His continued efforts on behalf of all the people living in the community is an acknowledgement that “freedom is not free.” It takes many people to make sure America continues to live up to its promise of being the “greatest country in the history of the world,” a country where all are welcomed and treated with respect.
He acknowledges that his ability to spend time volunteering with various community groups was made possible by the unwavering support of his wife May (Kondo), three daughters, Nicole, Erin, and Shannon, and their families. He is very proud of their strong sense of community and he continually learns life lessons from all of them. Inouye hopes to help leave a legacy of a respectful Orange County and America to his community, including his grandchildren, Amelia, Grace, David, and Langston.
Shinkichi Koyama — Nominated by the Southern California Gardeners’ Federation, Inc.
Koyama was born in Nihonmatsu City, Fukushima Prefecture, Japan, on Dec. 7, 1934. He relocated to California with his wife, Fumiko, and two children in 1968 to help his mother, who was running a boarding house at the time. Shortly after, he became a landscaping gardener, and he continues this work today.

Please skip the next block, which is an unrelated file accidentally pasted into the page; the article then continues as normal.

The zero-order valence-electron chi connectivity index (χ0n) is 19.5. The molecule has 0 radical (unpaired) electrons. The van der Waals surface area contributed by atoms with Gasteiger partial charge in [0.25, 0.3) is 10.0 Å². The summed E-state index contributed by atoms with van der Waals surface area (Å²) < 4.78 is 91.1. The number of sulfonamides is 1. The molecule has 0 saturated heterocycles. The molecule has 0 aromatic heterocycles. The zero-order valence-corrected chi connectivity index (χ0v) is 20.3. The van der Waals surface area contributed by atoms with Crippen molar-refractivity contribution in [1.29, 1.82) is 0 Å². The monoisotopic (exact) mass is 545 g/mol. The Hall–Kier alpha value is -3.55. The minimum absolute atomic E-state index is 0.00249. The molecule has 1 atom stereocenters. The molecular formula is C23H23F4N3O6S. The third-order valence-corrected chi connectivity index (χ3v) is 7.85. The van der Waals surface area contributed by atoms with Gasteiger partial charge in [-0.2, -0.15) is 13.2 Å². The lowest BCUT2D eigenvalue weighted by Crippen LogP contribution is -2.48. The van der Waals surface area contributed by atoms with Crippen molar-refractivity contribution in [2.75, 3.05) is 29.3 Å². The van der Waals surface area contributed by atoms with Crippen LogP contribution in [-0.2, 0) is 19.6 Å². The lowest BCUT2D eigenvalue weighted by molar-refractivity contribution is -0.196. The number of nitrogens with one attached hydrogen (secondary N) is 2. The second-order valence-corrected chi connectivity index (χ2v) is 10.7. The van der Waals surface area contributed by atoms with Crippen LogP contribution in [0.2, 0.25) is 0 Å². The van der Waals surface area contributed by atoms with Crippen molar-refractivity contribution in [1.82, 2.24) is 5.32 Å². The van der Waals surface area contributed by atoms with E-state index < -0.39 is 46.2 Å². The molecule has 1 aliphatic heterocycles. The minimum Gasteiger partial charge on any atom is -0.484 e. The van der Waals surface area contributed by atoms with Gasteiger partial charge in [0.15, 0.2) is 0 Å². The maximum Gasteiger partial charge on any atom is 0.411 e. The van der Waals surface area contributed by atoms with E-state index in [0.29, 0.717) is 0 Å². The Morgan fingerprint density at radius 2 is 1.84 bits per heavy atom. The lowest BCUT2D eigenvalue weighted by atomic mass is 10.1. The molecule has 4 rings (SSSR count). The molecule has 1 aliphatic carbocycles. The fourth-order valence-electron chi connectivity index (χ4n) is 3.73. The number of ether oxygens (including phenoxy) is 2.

Throughout his 50-year career in landscaping and gardening, he has been very active with the Japanese American community, dedicating many hours volunteering for several organizations.
From 1983 to 1984, he was director of the Sawtelle Gakuen Japanese School, and he was president of the Bay City Gardeners Association from 1996 to 1997. He was president of the Southern California Fukushima Kenjinkai from 1996 to 1998 and helped organize a fundraiser to preserve a historical landmark, Okei no Haka (Grave of Okei). Okei, who was born in Aizu Wakamatsu, was one of the very first Japanese immigrants to the United States.
Koyama also helped create a bond between the U.S. and Japan by escorting members of the Fukushima Kenjinkai to Aizu Wakamatsu to do a swordplay performance in front of the gravesite of the Byakko-tai Troop.
Koyama served as the president of the Southern California Gardeners’ Federation from 2006 to 2008, spearheading many projects to assist the aging membership. He helped to increase the federation’s income by renovating the federation building and conducting various seminars for the Japanese American community. He also helped publish the “Gardener Pioneer Story,” which shares the stories and history of Japanese American gardeners.
In 2008, Koyama received a Lifetime Achievement Award from Fukushima Prefecture Governor Yuhei Sato for his work and dedication to create a commemorative publication on the 100-year history (1908- 2008) of the Fukushima Kenjinkai, and for his contributions to improve the welfare and development for those who immigrated from Fukushima to the U.S.
He received the Ryoku Hakujyu Yukou Sho Award in 2009 from Southern California Chapter of Japan Agriculture Society (Dai Nippon Nokai Nanka Shikai) for his dedication to the gardening industry, work with the Southern California Gardeners’ Federation, contributions to strengthening U.S.-Japan ties, and for his volunteer work within the Japanese American community.